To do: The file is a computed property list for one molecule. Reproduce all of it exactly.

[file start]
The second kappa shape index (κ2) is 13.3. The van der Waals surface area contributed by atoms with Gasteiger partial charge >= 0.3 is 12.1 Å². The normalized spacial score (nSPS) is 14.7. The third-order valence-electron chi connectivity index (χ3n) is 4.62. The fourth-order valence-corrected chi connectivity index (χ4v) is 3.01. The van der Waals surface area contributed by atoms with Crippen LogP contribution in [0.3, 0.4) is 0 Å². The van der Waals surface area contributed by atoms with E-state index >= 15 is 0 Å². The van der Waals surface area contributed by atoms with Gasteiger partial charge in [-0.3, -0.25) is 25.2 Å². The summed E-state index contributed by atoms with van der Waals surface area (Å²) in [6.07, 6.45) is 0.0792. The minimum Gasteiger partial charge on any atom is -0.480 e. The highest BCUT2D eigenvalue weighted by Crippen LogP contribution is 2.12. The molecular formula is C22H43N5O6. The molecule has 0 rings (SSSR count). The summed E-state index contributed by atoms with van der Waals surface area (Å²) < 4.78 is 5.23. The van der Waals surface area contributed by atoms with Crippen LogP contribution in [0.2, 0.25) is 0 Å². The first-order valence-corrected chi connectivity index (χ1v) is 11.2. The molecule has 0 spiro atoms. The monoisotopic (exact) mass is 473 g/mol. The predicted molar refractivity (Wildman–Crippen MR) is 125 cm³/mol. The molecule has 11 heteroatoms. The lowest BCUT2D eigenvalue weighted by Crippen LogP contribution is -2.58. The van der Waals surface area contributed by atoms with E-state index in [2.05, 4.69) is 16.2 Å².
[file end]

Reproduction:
The second kappa shape index (κ2) is 13.3. The van der Waals surface area contributed by atoms with Gasteiger partial charge >= 0.3 is 12.1 Å². The normalized spacial score (nSPS) is 14.7. The third-order valence-electron chi connectivity index (χ3n) is 4.62. The fourth-order valence-corrected chi connectivity index (χ4v) is 3.01. The van der Waals surface area contributed by atoms with Crippen LogP contribution in [0.3, 0.4) is 0 Å². The van der Waals surface area contributed by atoms with E-state index >= 15 is 0 Å². The van der Waals surface area contributed by atoms with Gasteiger partial charge in [-0.3, -0.25) is 25.2 Å². The summed E-state index contributed by atoms with van der Waals surface area (Å²) in [6.07, 6.45) is 0.0792. The minimum Gasteiger partial charge on any atom is -0.480 e. The highest BCUT2D eigenvalue weighted by Crippen LogP contribution is 2.12. The molecular formula is C22H43N5O6. The molecule has 0 rings (SSSR count). The summed E-state index contributed by atoms with van der Waals surface area (Å²) < 4.78 is 5.23. The van der Waals surface area contributed by atoms with Crippen LogP contribution in [0.2, 0.25) is 0 Å². The first-order valence-corrected chi connectivity index (χ1v) is 11.2. The molecule has 0 spiro atoms. The monoisotopic (exact) mass is 473 g/mol. The predicted molar refractivity (Wildman–Crippen MR) is 125 cm³/mol. The molecule has 11 heteroatoms. The lowest BCUT2D eigenvalue weighted by Crippen LogP contribution is -2.58. The van der Waals surface area contributed by atoms with E-state index in [2.05, 4.69) is 16.2 Å².